Offering slow-release energy and packed with fibre, oats are a wonderful way to start the day – and not just for the colder months.
The following recipe is an easy-assemble fix that takes minutes to prepare and bursting with goodness (check out the glossary, below).
Best of all? It tastes great. Definitely more than the sum of its parts – we love it.
What you need
- 30g gluten-free oats
- 1 tbsp cacao powder
- 1 tbsp tbsp chia seeds
- 1 tablespoon milled flax seed
- 300ml almond milk
- 1 tbsp vegan collagen
Simply add the ingredients together in a bowl, stir well to combine, then cover and leave overnight. In the morning breakfast is ready (although we have been known to add the odd berry or two, according to what’s in season). Enjoy!
By releasing energy more slowly, so-called ‘old-fashioned’ rolled oats keep you feeling fuller for longer. They contain beta-glucan, which is directly linked to improving insulin resistance, controlling blood-sugar levels and reducing high blood pressure (hypertension). And yes, they do come gluten-free.
We like: Bob’s Red Mill Gluten-Free Oats
Minimally processed at low temperature (and so considered ‘raw’), organic cacao powder is a ‘distilled’ version of the cocoa bean it’s drawn from and therefore more densely packed with flavonoids – which can help lower blood pressure and improve insulin sensitivity – and rich in minerals, such as magnesium, copper and zinc.
We like: Naturya Organic Cocao Powder
The word ‘superfood’ gets bandied about a lot, but these little seeds really are worthy of that label. Low-carb and fibre-rich (with the potential benefits to gut health that can bring), they’re also loaded with antioxidants, high in anti-inflammatory omega-3 essential fatty acids (EFA’s), and – as if that wasn’t enough – are a pretty good source of protein, too.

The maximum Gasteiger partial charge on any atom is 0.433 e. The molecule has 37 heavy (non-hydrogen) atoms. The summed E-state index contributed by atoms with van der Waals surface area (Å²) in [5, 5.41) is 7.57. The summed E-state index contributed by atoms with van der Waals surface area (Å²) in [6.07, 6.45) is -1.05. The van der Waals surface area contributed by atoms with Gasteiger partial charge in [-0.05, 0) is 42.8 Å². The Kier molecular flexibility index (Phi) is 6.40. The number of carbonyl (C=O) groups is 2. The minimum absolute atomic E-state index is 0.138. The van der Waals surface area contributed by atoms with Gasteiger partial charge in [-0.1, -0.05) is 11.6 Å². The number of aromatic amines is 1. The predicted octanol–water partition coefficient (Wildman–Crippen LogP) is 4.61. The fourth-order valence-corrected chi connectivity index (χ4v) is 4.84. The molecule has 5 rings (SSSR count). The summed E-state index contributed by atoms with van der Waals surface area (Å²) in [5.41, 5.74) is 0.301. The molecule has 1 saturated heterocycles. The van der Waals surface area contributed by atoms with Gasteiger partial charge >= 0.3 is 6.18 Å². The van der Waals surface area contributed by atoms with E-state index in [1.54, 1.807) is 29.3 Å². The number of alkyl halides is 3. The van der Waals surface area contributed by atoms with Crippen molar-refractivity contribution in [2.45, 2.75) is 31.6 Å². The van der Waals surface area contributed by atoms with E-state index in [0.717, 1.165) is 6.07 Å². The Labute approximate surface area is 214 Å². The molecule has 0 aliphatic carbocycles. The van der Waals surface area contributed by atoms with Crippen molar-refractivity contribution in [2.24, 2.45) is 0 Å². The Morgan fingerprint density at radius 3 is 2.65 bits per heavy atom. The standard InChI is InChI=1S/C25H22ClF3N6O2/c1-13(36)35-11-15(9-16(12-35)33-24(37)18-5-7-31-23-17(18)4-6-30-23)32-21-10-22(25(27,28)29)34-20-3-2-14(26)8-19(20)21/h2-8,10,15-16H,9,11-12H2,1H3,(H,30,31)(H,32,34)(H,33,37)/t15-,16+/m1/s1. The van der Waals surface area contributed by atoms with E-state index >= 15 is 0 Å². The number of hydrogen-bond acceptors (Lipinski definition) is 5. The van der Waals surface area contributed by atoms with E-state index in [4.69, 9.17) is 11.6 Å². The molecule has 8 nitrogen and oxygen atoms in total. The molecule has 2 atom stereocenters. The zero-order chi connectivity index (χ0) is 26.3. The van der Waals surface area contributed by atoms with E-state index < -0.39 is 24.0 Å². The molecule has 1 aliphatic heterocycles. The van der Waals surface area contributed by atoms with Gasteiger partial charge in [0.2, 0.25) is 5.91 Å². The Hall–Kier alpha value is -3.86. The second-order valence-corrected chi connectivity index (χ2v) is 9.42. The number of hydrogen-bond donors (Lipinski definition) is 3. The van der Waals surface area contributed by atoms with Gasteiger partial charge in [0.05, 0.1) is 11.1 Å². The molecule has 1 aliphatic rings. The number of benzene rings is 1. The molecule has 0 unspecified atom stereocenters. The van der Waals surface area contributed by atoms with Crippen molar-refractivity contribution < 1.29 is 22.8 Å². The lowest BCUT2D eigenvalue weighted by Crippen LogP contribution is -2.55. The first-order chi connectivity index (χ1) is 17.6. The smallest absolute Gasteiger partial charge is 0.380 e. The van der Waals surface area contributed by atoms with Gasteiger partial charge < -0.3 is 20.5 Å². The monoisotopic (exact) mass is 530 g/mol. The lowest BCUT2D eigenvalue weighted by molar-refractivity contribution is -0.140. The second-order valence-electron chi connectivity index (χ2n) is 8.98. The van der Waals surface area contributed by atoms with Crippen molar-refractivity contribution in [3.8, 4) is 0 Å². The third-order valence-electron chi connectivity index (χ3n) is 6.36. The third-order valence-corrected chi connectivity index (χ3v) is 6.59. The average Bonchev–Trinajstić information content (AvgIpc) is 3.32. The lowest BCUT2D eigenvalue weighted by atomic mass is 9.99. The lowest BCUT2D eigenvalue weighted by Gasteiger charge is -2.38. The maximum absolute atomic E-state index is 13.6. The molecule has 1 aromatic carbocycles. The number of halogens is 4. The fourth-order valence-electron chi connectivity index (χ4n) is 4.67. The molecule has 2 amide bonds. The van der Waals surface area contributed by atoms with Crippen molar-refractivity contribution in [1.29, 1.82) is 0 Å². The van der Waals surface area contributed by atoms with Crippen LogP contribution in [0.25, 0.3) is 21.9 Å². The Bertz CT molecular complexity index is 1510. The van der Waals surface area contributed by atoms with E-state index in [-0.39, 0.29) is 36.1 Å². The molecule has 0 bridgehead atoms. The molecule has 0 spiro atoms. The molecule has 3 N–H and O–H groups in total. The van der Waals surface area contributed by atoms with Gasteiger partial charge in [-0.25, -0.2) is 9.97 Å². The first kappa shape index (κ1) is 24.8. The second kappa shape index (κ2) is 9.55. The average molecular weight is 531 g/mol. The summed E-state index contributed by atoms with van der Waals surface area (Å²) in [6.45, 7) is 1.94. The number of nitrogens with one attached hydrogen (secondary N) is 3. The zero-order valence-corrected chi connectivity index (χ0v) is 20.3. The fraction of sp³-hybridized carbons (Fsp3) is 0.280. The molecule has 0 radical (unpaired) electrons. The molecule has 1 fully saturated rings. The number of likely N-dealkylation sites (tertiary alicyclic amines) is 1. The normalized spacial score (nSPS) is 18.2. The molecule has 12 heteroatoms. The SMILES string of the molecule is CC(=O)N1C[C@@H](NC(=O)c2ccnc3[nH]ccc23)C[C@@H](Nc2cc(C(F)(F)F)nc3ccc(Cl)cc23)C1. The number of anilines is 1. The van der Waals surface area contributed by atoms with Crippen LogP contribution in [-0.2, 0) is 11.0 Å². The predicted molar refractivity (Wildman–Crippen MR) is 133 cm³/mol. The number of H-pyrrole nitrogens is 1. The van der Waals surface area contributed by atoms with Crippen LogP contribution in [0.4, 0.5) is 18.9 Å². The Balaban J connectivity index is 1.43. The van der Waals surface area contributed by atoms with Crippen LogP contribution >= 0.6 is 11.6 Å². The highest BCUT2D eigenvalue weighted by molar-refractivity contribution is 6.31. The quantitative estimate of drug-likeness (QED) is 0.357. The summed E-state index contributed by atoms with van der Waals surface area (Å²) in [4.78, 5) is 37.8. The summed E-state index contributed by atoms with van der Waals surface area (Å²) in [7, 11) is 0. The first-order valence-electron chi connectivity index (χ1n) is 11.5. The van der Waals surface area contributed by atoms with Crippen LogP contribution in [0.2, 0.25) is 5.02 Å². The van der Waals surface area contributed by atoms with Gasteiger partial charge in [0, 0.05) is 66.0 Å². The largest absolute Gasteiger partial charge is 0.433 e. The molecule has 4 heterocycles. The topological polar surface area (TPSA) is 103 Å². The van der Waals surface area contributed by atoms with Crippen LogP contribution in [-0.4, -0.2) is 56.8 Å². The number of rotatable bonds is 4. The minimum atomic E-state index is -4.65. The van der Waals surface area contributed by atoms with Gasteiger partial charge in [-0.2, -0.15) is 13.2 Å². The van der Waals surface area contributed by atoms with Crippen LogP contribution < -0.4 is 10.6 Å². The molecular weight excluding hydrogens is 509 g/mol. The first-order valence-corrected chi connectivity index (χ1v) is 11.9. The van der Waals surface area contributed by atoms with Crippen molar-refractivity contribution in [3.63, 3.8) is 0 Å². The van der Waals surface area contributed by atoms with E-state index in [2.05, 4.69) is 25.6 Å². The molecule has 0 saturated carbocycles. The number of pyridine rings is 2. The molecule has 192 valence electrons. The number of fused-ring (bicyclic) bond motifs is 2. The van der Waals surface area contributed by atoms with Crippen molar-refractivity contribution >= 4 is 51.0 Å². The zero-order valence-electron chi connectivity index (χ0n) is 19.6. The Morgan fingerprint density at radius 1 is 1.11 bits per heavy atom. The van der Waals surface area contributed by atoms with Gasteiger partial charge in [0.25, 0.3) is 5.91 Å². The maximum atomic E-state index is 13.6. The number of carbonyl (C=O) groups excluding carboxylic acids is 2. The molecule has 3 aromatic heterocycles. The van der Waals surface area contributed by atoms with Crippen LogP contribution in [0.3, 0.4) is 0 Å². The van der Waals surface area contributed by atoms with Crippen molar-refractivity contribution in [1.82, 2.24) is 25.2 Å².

We like: The Chia Co.
Less exotic, perhaps, than some of the other ingredients that have become fashionable wellbeing staples in recent years, but there’s a reason why flaxseed’s longstanding reputation as a nutritional star. High in fibre, high in Omega 3’s, it may also help improve blood pressure and reduce LDL cholesterol. Milled offers better absorption than whole, FYI.
Unless you happen to be lactose-allergic or -intolerant, dairy-free replacements such as almond and oat milks don’t offer any real standalone health benefits (though nor do they come with any real cons). They are a vital consideration, however, for vegans. We’re fond of the gentle nuttiness almond milk brings to this recipe, but choose according to preference.
This essential protein provides structural support and elasticity to our skin and bodies and is increasingly (albeit not quite inconclusively) credited as being able to improve skin health, joint health and reduce inflammation when taken orally. Other claims include benefits to gut health and leaky gut, but there’s little scientific evidence to support this.